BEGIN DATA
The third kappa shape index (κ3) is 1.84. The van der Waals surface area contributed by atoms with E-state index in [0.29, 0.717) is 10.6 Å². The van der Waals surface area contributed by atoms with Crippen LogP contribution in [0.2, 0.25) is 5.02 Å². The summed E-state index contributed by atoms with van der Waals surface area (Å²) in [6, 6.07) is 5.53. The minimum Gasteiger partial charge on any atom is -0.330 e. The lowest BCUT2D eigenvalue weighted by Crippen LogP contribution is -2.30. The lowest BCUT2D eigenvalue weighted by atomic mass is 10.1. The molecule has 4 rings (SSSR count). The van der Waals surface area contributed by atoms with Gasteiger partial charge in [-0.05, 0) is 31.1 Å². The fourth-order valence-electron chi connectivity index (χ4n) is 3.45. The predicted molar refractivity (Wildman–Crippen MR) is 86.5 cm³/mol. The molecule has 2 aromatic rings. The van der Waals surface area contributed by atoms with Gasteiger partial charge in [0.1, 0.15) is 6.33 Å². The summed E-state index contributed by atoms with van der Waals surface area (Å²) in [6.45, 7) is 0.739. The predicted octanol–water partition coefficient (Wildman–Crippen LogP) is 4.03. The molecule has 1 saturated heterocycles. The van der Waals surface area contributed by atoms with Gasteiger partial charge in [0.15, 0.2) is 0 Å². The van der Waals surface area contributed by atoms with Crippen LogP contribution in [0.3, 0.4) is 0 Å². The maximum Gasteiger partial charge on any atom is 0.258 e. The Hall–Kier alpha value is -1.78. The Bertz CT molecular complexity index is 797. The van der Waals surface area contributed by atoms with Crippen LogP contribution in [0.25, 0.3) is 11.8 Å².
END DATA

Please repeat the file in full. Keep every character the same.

The third kappa shape index (κ3) is 1.84. The van der Waals surface area contributed by atoms with E-state index in [0.29, 0.717) is 10.6 Å². The van der Waals surface area contributed by atoms with Crippen LogP contribution in [0.2, 0.25) is 5.02 Å². The summed E-state index contributed by atoms with van der Waals surface area (Å²) in [6, 6.07) is 5.53. The minimum Gasteiger partial charge on any atom is -0.330 e. The lowest BCUT2D eigenvalue weighted by Crippen LogP contribution is -2.30. The lowest BCUT2D eigenvalue weighted by atomic mass is 10.1. The molecule has 4 rings (SSSR count). The van der Waals surface area contributed by atoms with Gasteiger partial charge in [-0.05, 0) is 31.1 Å². The fourth-order valence-electron chi connectivity index (χ4n) is 3.45. The predicted molar refractivity (Wildman–Crippen MR) is 86.5 cm³/mol. The molecule has 2 aromatic rings. The van der Waals surface area contributed by atoms with Gasteiger partial charge in [0.1, 0.15) is 6.33 Å². The summed E-state index contributed by atoms with van der Waals surface area (Å²) in [6.45, 7) is 0.739. The predicted octanol–water partition coefficient (Wildman–Crippen LogP) is 4.03. The molecule has 1 saturated heterocycles. The van der Waals surface area contributed by atoms with Gasteiger partial charge in [0.15, 0.2) is 0 Å². The van der Waals surface area contributed by atoms with Crippen LogP contribution in [0.3, 0.4) is 0 Å². The maximum Gasteiger partial charge on any atom is 0.258 e. The Hall–Kier alpha value is -1.78. The Bertz CT molecular complexity index is 797. The van der Waals surface area contributed by atoms with Crippen LogP contribution in [0.25, 0.3) is 11.8 Å².